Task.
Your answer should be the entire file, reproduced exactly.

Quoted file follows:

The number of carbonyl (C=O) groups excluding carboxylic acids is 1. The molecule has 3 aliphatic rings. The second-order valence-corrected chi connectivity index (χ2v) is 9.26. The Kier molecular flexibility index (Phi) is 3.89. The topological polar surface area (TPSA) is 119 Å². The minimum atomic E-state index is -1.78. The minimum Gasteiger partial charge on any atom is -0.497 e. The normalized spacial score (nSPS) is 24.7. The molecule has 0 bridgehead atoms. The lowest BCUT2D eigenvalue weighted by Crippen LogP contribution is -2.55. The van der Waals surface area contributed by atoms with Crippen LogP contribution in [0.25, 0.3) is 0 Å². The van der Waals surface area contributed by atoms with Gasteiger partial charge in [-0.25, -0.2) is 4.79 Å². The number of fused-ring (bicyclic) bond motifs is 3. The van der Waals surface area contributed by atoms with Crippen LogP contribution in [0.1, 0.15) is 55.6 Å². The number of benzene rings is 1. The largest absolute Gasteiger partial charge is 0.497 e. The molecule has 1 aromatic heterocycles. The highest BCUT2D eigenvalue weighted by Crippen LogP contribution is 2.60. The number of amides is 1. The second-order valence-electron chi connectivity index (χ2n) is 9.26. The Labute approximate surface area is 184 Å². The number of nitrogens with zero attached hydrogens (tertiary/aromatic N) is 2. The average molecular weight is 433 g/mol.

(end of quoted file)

The number of carbonyl (C=O) groups excluding carboxylic acids is 1. The molecule has 3 aliphatic rings. The second-order valence-corrected chi connectivity index (χ2v) is 9.26. The Kier molecular flexibility index (Phi) is 3.89. The topological polar surface area (TPSA) is 119 Å². The minimum atomic E-state index is -1.78. The minimum Gasteiger partial charge on any atom is -0.497 e. The normalized spacial score (nSPS) is 24.7. The molecule has 0 bridgehead atoms. The lowest BCUT2D eigenvalue weighted by Crippen LogP contribution is -2.55. The van der Waals surface area contributed by atoms with Crippen LogP contribution in [0.25, 0.3) is 0 Å². The van der Waals surface area contributed by atoms with Gasteiger partial charge in [-0.25, -0.2) is 4.79 Å². The number of fused-ring (bicyclic) bond motifs is 3. The van der Waals surface area contributed by atoms with Crippen LogP contribution in [0.1, 0.15) is 55.6 Å². The number of benzene rings is 1. The largest absolute Gasteiger partial charge is 0.497 e. The molecule has 1 aromatic heterocycles. The highest BCUT2D eigenvalue weighted by Crippen LogP contribution is 2.60. The number of amides is 1. The second-order valence-electron chi connectivity index (χ2n) is 9.26. The Labute approximate surface area is 184 Å². The number of nitrogens with zero attached hydrogens (tertiary/aromatic N) is 2. The average molecular weight is 433 g/mol.